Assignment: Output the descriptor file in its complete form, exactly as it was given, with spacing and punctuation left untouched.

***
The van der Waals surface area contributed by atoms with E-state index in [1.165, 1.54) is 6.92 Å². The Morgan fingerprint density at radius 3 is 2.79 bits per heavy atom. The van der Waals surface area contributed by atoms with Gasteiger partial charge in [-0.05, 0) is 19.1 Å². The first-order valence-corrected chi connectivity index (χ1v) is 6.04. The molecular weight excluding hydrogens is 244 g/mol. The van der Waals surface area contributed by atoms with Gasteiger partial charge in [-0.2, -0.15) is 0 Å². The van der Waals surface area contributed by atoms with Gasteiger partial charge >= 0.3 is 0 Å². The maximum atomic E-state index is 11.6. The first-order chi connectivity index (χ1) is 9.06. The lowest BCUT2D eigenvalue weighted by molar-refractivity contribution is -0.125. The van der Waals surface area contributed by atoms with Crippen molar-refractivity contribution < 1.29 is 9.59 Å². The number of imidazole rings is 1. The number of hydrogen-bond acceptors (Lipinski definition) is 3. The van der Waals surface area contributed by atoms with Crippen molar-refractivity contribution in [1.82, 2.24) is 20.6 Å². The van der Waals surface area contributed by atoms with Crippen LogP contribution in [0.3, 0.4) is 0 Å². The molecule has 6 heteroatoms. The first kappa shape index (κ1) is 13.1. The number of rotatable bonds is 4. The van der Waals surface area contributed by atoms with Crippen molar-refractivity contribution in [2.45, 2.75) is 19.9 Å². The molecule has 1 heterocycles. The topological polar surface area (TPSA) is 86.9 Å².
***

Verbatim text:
The van der Waals surface area contributed by atoms with E-state index in [1.165, 1.54) is 6.92 Å². The Morgan fingerprint density at radius 3 is 2.79 bits per heavy atom. The van der Waals surface area contributed by atoms with Gasteiger partial charge in [-0.05, 0) is 19.1 Å². The first-order valence-corrected chi connectivity index (χ1v) is 6.04. The molecular weight excluding hydrogens is 244 g/mol. The van der Waals surface area contributed by atoms with Gasteiger partial charge in [-0.2, -0.15) is 0 Å². The van der Waals surface area contributed by atoms with Gasteiger partial charge >= 0.3 is 0 Å². The maximum atomic E-state index is 11.6. The first-order chi connectivity index (χ1) is 9.06. The lowest BCUT2D eigenvalue weighted by molar-refractivity contribution is -0.125. The van der Waals surface area contributed by atoms with Crippen molar-refractivity contribution < 1.29 is 9.59 Å². The number of imidazole rings is 1. The number of hydrogen-bond acceptors (Lipinski definition) is 3. The van der Waals surface area contributed by atoms with Crippen molar-refractivity contribution in [1.82, 2.24) is 20.6 Å². The van der Waals surface area contributed by atoms with Crippen LogP contribution in [0.3, 0.4) is 0 Å². The molecule has 6 heteroatoms. The first kappa shape index (κ1) is 13.1. The number of rotatable bonds is 4. The van der Waals surface area contributed by atoms with Crippen molar-refractivity contribution in [2.45, 2.75) is 19.9 Å². The molecule has 1 heterocycles. The topological polar surface area (TPSA) is 86.9 Å².